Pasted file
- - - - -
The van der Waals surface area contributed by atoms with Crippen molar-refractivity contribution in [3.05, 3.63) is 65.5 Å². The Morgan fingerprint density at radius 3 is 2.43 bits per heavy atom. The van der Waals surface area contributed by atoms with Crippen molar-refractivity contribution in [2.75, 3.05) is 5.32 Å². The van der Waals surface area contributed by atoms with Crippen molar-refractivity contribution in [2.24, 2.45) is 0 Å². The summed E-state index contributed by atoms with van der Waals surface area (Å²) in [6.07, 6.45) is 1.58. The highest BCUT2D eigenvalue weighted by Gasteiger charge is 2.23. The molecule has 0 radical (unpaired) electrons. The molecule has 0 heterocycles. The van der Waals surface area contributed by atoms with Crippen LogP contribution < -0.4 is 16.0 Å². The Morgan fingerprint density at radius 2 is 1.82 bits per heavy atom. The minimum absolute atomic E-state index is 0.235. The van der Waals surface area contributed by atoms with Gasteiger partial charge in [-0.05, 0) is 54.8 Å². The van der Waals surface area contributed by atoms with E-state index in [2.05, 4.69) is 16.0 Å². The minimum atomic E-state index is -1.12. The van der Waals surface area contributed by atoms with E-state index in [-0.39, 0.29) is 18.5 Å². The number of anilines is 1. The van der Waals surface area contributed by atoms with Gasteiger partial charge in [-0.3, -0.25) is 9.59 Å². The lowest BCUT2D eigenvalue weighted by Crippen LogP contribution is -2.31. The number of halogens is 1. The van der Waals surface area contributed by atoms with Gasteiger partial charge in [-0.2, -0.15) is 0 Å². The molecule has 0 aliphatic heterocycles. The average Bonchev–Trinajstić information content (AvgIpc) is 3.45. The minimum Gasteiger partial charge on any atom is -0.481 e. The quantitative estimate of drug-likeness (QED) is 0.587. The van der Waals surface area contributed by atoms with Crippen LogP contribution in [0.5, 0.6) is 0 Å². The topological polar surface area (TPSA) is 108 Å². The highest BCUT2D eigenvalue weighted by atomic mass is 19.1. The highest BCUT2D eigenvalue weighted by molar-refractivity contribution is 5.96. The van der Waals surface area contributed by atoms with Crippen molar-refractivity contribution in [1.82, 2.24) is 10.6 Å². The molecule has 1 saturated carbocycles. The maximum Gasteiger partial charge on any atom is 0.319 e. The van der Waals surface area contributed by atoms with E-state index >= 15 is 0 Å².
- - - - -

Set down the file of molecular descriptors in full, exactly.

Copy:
The van der Waals surface area contributed by atoms with Crippen molar-refractivity contribution in [3.05, 3.63) is 65.5 Å². The Morgan fingerprint density at radius 3 is 2.43 bits per heavy atom. The van der Waals surface area contributed by atoms with Crippen molar-refractivity contribution in [2.75, 3.05) is 5.32 Å². The van der Waals surface area contributed by atoms with Crippen molar-refractivity contribution in [2.24, 2.45) is 0 Å². The summed E-state index contributed by atoms with van der Waals surface area (Å²) in [6.07, 6.45) is 1.58. The highest BCUT2D eigenvalue weighted by Gasteiger charge is 2.23. The molecule has 0 radical (unpaired) electrons. The molecule has 0 heterocycles. The van der Waals surface area contributed by atoms with Crippen LogP contribution < -0.4 is 16.0 Å². The Morgan fingerprint density at radius 2 is 1.82 bits per heavy atom. The minimum absolute atomic E-state index is 0.235. The van der Waals surface area contributed by atoms with Gasteiger partial charge in [-0.05, 0) is 54.8 Å². The van der Waals surface area contributed by atoms with E-state index in [2.05, 4.69) is 16.0 Å². The minimum atomic E-state index is -1.12. The van der Waals surface area contributed by atoms with E-state index in [-0.39, 0.29) is 18.5 Å². The number of anilines is 1. The van der Waals surface area contributed by atoms with Gasteiger partial charge in [-0.3, -0.25) is 9.59 Å². The lowest BCUT2D eigenvalue weighted by Crippen LogP contribution is -2.31. The number of halogens is 1. The van der Waals surface area contributed by atoms with Gasteiger partial charge in [-0.2, -0.15) is 0 Å². The molecule has 0 aliphatic heterocycles. The average Bonchev–Trinajstić information content (AvgIpc) is 3.45. The minimum Gasteiger partial charge on any atom is -0.481 e. The quantitative estimate of drug-likeness (QED) is 0.587. The van der Waals surface area contributed by atoms with Crippen LogP contribution in [0.5, 0.6) is 0 Å². The topological polar surface area (TPSA) is 108 Å². The highest BCUT2D eigenvalue weighted by atomic mass is 19.1. The highest BCUT2D eigenvalue weighted by molar-refractivity contribution is 5.96. The van der Waals surface area contributed by atoms with Crippen molar-refractivity contribution in [1.82, 2.24) is 10.6 Å². The molecule has 1 saturated carbocycles. The maximum Gasteiger partial charge on any atom is 0.319 e. The van der Waals surface area contributed by atoms with E-state index >= 15 is 0 Å².